After all the feedback from the release candidates and hot-fixes, Microsoft finally released an official update, Service Pack 2 for SQL Server 2008 this month. SQL Server 2008 SP2, a long awaited update, not only fixes numerous bugs, but also supplies new functionality for managing database instances using Data-tier Application (DAC) technology and forwards compatibility with SharePoint 2010 and with SQL Server 2008 R2.
Microsoft’s most current SQL Server product, SQL Server 2008 R2 introduced the concept of DAC wherein database entities can be combined into a package for easier deployment and migration. DAC provides a SQL Server administrator with the ability to seamlessly move a database instance to another machine, foreshadowing increased database virtualization. It also allows database solution providers to easily package their final, custom designed product. The service pack adds DAC support to SQL Server 2008, so those of us that cannot upgrade to R2 yet because of hardware, support, or licensing reasons are able to enjoy the benefits of encapsulating database entities for export and import.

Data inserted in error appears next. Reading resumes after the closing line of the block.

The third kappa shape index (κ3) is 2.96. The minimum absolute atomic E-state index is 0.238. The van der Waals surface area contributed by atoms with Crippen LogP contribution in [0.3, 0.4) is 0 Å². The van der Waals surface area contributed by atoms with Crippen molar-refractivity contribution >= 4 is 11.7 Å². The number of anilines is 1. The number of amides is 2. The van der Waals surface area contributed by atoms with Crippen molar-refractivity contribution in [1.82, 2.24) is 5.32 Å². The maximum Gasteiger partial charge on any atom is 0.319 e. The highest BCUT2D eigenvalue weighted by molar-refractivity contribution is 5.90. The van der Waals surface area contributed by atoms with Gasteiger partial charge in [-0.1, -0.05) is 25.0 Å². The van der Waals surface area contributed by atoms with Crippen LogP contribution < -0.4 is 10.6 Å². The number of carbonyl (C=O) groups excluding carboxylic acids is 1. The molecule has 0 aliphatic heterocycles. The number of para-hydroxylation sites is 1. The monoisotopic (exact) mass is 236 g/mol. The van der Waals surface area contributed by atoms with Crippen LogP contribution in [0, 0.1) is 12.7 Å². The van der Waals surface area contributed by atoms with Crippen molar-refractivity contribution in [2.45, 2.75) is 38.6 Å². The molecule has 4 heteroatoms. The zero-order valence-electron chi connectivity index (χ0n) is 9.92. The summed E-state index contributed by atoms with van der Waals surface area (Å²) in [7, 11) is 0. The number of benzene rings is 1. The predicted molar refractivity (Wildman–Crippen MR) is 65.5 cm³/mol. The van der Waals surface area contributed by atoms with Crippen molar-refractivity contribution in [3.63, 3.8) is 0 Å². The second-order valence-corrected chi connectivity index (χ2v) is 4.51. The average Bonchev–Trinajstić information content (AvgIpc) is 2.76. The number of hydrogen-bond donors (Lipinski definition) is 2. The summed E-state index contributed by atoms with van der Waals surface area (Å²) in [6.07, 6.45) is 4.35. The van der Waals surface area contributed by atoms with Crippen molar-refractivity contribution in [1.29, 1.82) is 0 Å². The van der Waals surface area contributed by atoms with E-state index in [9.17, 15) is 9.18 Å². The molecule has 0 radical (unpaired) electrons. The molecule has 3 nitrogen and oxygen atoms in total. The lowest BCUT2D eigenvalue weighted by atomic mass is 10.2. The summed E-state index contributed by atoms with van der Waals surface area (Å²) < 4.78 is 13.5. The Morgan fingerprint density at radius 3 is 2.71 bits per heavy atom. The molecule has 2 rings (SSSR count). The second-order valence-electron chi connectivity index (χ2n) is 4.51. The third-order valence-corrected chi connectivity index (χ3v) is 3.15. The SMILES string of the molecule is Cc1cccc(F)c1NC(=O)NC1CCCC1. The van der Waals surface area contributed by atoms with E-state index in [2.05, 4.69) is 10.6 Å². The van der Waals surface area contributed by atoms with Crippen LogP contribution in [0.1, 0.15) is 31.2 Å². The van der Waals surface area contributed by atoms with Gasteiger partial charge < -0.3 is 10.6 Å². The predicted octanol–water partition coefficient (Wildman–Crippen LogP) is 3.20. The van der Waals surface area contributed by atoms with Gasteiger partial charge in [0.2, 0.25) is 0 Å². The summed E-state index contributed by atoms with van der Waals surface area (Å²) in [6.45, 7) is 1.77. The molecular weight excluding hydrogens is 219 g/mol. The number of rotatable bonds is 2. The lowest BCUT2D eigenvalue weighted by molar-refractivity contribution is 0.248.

Also, organizations that have upgraded to SharePoint 2010, but continue to use SQL Server 2008, now with Service Pack 2 for SQL Server 2008, they can integrate the report servers with the SharePoint server. In this way, they can distribute database generated data through a condoned method. Along with SharePoint 2010 compatibility, the service pack updates SQL Server 2008 so that it can be controlled through the R2 client tools. Application and multi-server management and the DAC support functionality is possible through the R2 client tools. This also means that in a mixed environment of SQL Server 2008 SP2 and R2 instances can be manipulated through the same avenues.
Anyone running SQL Server 2008 instances should seriously consider applying Service Pack 2 to your installs. Mainly it should be used, even if you don’t need the R2-style manageability and compatibility, because it crucially fixes many bugs. The bug-fixes alone are worth the effort, but the new features make it attractive to SharePoint and R2 users.